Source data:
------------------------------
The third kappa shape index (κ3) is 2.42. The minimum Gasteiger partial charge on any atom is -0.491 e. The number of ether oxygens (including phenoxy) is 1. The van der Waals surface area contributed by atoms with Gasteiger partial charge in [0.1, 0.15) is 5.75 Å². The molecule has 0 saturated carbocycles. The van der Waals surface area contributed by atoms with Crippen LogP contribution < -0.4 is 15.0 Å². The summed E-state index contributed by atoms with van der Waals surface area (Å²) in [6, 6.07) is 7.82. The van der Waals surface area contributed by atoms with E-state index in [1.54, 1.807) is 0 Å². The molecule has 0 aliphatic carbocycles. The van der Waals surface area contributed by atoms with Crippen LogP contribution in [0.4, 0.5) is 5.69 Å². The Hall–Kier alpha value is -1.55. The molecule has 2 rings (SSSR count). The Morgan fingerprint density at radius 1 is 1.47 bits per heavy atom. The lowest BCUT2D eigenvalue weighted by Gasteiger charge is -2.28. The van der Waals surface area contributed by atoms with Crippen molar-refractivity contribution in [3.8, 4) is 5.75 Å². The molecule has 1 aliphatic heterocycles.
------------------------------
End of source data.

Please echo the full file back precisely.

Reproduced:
The third kappa shape index (κ3) is 2.42. The minimum Gasteiger partial charge on any atom is -0.491 e. The number of ether oxygens (including phenoxy) is 1. The van der Waals surface area contributed by atoms with Gasteiger partial charge in [0.1, 0.15) is 5.75 Å². The molecule has 0 saturated carbocycles. The van der Waals surface area contributed by atoms with Crippen LogP contribution < -0.4 is 15.0 Å². The summed E-state index contributed by atoms with van der Waals surface area (Å²) in [6, 6.07) is 7.82. The van der Waals surface area contributed by atoms with E-state index in [1.54, 1.807) is 0 Å². The molecule has 0 aliphatic carbocycles. The van der Waals surface area contributed by atoms with Crippen LogP contribution in [0.4, 0.5) is 5.69 Å². The Hall–Kier alpha value is -1.55. The molecule has 2 rings (SSSR count). The Morgan fingerprint density at radius 1 is 1.47 bits per heavy atom. The lowest BCUT2D eigenvalue weighted by Gasteiger charge is -2.28. The van der Waals surface area contributed by atoms with Crippen molar-refractivity contribution in [3.8, 4) is 5.75 Å². The molecule has 1 aliphatic heterocycles.